The Italians’ love of food is no secret, with every region laying claim to having the best cuisine. Liguria is no exception. The difference, thanks to the area’s geographical position and passionate local producers however, is that they might just be right.

Stretching from the French border and squeezed between the Ligurian Mountains and the Mediterranean Sea, the Ligure region’s resulting mineral-rich soil produces an abundance of stellar produce: porcini mushrooms, hazelnuts, olives, grapes, citrus fruits, wild herbs (chiefly basil and rosemary) and much more.

These ingredients are then put to use to create super delicious Italian classics, including some of Italy’s finest extra virgin olive oil and wine, as well as specialities that are almost impossible to find beyond these shores. Specialities like the Margheritine, a soft, buttery, “daisy” shortbread made with toasted hazelnuts sold exclusively by a handful of bakeries in Santa Margherita Ligure. You’ll also discover delightfully unique honey flavours, a reflection of the bees’ exploration of its aromatic plants and fruits.

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Up in the hillsides of Santa Margherita Ligure, an abundance of talented producers get to work

The most famous product Liguria has given the world, however, is pesto. Made with wild pine nuts and garlic grown in the forested hills, fresh basil, Parmigiano and pecorino cheeses, salt and the region’s famously fruity olive oil. Trust us when we say this herby sauce is the best in the world. Just try local speciality Pasta alla Genovese and see for yourself. And then there’s the dreamy focaccia: the oily, herby, crispy bread eaten either on its own or topped with cheese, onions or olives.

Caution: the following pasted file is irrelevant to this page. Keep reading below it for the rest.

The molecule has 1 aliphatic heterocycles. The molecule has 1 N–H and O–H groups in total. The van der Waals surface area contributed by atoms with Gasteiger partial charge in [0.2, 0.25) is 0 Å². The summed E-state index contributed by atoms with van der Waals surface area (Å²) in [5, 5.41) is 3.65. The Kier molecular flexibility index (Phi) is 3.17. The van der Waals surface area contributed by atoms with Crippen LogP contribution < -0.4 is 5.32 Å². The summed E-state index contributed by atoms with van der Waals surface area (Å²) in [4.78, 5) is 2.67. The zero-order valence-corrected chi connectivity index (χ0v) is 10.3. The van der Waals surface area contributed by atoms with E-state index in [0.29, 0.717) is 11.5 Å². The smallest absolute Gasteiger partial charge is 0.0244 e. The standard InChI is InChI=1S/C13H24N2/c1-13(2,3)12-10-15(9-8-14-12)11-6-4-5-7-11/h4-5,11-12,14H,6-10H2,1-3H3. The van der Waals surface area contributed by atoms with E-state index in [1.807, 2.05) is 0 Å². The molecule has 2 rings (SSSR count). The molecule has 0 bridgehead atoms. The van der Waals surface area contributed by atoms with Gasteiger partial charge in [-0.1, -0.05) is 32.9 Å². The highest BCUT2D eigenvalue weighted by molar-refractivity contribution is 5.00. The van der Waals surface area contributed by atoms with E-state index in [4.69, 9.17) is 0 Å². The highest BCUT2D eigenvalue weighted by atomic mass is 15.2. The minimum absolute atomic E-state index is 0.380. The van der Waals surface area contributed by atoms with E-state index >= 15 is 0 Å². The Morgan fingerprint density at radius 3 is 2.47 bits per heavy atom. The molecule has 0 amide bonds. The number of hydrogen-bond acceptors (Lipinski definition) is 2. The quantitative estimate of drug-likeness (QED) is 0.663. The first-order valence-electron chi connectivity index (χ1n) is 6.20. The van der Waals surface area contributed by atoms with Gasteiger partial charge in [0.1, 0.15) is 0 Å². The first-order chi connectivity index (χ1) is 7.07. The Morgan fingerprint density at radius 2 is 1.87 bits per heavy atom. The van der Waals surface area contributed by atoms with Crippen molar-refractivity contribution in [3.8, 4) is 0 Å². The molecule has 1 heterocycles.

Over on the coast, the Italian Riviera’s 350km shore is lined with picturesque fishing villages and filled with generations of fisherfolk who supply the region with its greatest culinary gift, the Santa Margherita Ligure red shrimp. The wonderfully sweet, meaty crustaceans are eaten by the bucket load here either raw (with oil and salt), boiled, barbecued or in pasta or risotto. Nearly 200 tonnes of these beauties are caught off the coast each year and served in the village’s waterfront restaurants alone.

With so many speciality dishes made with the region’s high-quality produce, plus the blend of French and Italian cooking styles, it’s easy to see why Ligure deserves some serious foodie recognition. But don’t just take our word. Go there, try everything and make your own mind up. All that pesto and focaccia isn’t going to eat itself you know.

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